Rayo OKC's New 'Kit' Is Altruistic as Hell

We may earn a commission from links on this page.

The Rayos are the wokest set of sibling teams in the world.

Rayo OKC, Oklahoma City’s North American Soccer League team, recently tweeted out an explanation of what its new uniforms (“kits”) mean. The design, which takes after sibling club Rayo Vallecano of Spain’s La Liga, showcases the various causes that the team represents: Purple is for non-violence, justice, and diversity awareness; blue is for Autism awareness; green is for family farming and ranching; yellow is for military families, as well as PTSD awareness and suicide prevention; orange represents food insecurity and hunger awareness; red is for education awareness.

Rayo Vallecano, however, one upped the Oklahoma team, noting that the rainbow color represents a seventh cause: LGBT rights. Rayo OKC didn’t include that interpretation in the tweet, despite the rainbow flag being a well-known symbol of the cause.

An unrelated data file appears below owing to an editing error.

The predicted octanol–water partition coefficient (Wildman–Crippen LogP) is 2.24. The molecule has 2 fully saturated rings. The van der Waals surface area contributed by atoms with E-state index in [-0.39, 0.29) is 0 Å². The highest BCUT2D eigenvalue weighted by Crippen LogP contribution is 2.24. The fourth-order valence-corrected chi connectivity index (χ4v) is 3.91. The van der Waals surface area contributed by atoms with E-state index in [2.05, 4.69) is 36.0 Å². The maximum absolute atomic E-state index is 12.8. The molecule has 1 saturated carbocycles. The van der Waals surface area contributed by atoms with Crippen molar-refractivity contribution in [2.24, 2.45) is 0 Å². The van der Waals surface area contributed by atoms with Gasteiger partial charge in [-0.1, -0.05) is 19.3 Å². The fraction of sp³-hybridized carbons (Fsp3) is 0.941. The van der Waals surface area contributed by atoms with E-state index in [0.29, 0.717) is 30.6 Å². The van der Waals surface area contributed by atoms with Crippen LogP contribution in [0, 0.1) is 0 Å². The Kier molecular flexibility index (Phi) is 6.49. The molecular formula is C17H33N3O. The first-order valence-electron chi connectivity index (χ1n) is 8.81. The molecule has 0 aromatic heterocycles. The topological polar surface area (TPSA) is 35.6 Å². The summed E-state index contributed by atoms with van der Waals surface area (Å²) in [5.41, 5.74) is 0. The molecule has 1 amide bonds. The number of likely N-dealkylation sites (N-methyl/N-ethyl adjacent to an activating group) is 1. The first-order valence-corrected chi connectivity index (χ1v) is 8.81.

According to advocacy organizations the Human Rights Campaign and Freedom Oklahoma, Oklahoma led the country in the most anti-LGBT bills introduced in the 2016 legislative session as of late January.


From HRC:

These far reaching measures range from a proposed Joint House Resolution that would put the right to discriminate on the ballot; an extremely dangerous pro-“conversion therapy” bill; numerous pieces of legislation attempting to undermine marriage equality; proposals aimed at authorizing individuals, businesses, and taxpayer-funded agencies to cite religion as a legal reason to refuse goods or services to LGBT people; bills seeking to restrict transgender people from using facilities consistent with their gender identity; and even a bill explicitly allowing student groups to exclude some students – including those who are LGBT – without losing university recognition or funds for doing so. One outrageous bill – Senate Bill 733 – even goes so far as to invade the privacy of all Oklahomans seeking marriage licenses by requiring them to be tested for communicable and infectious diseases – and unconscionably denying them a license if the test proves positive.


While the state’s “slate of hate” was eventually defeated, pervasive anti-LGBT sentiment in the legislature obviously persists.

Cynical but realistic Joanna suspects that the soccer team might not have wanted to alienate its religious fans. Still a cool gesture, just maybe not quite as cool as it could have been.